"That's been showing up all year though, and it's certainly shown up in the past. It's not uncommon at all. That's what a lot of offensive coaches will do. They'll take things that are successful — either plays or concepts — and if it matches up with their personnel and the way they want to attack you, sure. You'll see those again."

The question is whether or not there are other teams who can take these Baltimore-style looks and add them to their plans for attacking the Patriots defense moving forward. Specifically, do they have the personnel? 

The next team on the Patriots schedule, Kansas City, has an athletic quarterback (who dealt with a bad knee earlier this year), Patrick Mahomes. In theory, he could do something similar. But the Chiefs might not have the beef required at tight end to pull it off. They have fullback Anthony Sherman. They have a blocking tight end in Blake Bell. But star tight end Travis Kelce is closer to a big receiver than a true dual-threat (receiving and blocking) tight end so it may prove difficult for the Chiefs. 

The Bills are the other team on New England's schedule with a mobile quarterback, Josh Allen. They also have three capable blockers at tight end in Lee Smith, Dawson Knox and Tyler Kroft. Additionally, Buffalo has an offensive coordinator that knows the Patriots intimately in former Belichick assistant Brian Daboll. It would come as little surprise if what the Ravens used against the Patriots — and what the Texans sprung on them — pops up again in Week 16 at Gillette Stadium for an important AFC East showdown.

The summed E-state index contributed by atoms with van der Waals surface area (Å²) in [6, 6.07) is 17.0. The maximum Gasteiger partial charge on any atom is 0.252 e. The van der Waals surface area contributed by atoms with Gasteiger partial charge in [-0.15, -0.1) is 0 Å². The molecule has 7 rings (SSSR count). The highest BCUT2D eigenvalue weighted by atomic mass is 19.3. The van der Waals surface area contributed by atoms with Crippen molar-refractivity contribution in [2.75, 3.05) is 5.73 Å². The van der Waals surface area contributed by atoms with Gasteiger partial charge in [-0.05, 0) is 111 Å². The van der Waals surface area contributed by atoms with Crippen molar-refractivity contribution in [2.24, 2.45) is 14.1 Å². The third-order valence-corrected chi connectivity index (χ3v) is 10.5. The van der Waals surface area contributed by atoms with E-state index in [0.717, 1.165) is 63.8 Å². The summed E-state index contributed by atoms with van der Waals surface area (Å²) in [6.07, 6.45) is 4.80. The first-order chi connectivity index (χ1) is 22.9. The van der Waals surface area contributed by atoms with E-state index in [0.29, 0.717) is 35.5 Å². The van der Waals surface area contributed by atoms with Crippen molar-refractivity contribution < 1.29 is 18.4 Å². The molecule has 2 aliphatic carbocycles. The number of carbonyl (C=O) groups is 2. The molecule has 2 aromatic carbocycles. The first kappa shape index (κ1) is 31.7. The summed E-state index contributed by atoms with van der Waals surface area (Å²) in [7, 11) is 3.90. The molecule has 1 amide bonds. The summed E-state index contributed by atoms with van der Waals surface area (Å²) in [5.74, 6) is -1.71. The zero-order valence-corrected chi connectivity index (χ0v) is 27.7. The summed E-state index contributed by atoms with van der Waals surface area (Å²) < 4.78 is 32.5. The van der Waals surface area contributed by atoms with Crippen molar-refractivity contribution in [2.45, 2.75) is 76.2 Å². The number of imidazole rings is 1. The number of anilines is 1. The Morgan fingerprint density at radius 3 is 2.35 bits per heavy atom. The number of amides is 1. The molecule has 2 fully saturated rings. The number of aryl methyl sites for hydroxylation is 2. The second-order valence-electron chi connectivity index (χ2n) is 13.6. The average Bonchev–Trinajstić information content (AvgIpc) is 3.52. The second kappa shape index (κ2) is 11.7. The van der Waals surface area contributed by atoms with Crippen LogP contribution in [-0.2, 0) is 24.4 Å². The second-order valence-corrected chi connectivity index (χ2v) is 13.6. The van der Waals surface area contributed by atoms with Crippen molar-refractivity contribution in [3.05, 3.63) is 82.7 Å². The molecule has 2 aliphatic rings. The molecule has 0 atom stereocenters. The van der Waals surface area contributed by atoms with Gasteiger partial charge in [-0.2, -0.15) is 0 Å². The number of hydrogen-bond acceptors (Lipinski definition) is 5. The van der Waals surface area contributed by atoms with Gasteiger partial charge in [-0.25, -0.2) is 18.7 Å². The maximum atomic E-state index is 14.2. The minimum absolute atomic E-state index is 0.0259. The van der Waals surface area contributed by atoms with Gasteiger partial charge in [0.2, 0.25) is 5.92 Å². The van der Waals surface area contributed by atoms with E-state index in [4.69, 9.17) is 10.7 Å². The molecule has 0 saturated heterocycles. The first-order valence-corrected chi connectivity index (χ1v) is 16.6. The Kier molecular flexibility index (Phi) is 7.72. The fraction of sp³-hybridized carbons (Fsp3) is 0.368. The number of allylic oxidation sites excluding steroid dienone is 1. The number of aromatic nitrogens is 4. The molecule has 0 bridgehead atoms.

"That's why it's so important to watch the film after the game, to correct the mistakes, to go through what happened in the game," Belichick said, "so if they do come back up again, at least you've got an understanding of how you want to handle those situations.

"Sometimes those things reappear. Sometimes they don't. Hopefully if you anticipate it's going to be a problem going forward, that's what you do. There was some of that in the [Texans] game. I wouldn't say an inordinate amount. Certainly the running game had a lot of elements to the Baltimore running game, but that really wasn't a big problem in the game. The bigger problem for us was second down."

Belichick was right about that. The Patriots largely had the Houston running game swallowed up Sunday, allowing fewer than 3.0 yards per carry. 

But in tight conference games late in the season, the difference can be one play, and the Texans got the Patriots for one crucial touchdown that helped them win it — thanks to a little help from Baltimore. And now the Ravens control their own destiny as the No. 1 seed in the AFC.

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Here's why a lot of Patriots recent draft picks have Senior Bowl experience

Here's why a lot of Patriots recent draft picks have Senior Bowl experience

Bill Belichick was there. Josh McDaniels was there. The Patriots had a large contingent down in Mobile, Ala. for this week's Senior Bowl practices (the game will air Saturday on NFL Network at 2:30 p.m.), which should come as no surprise.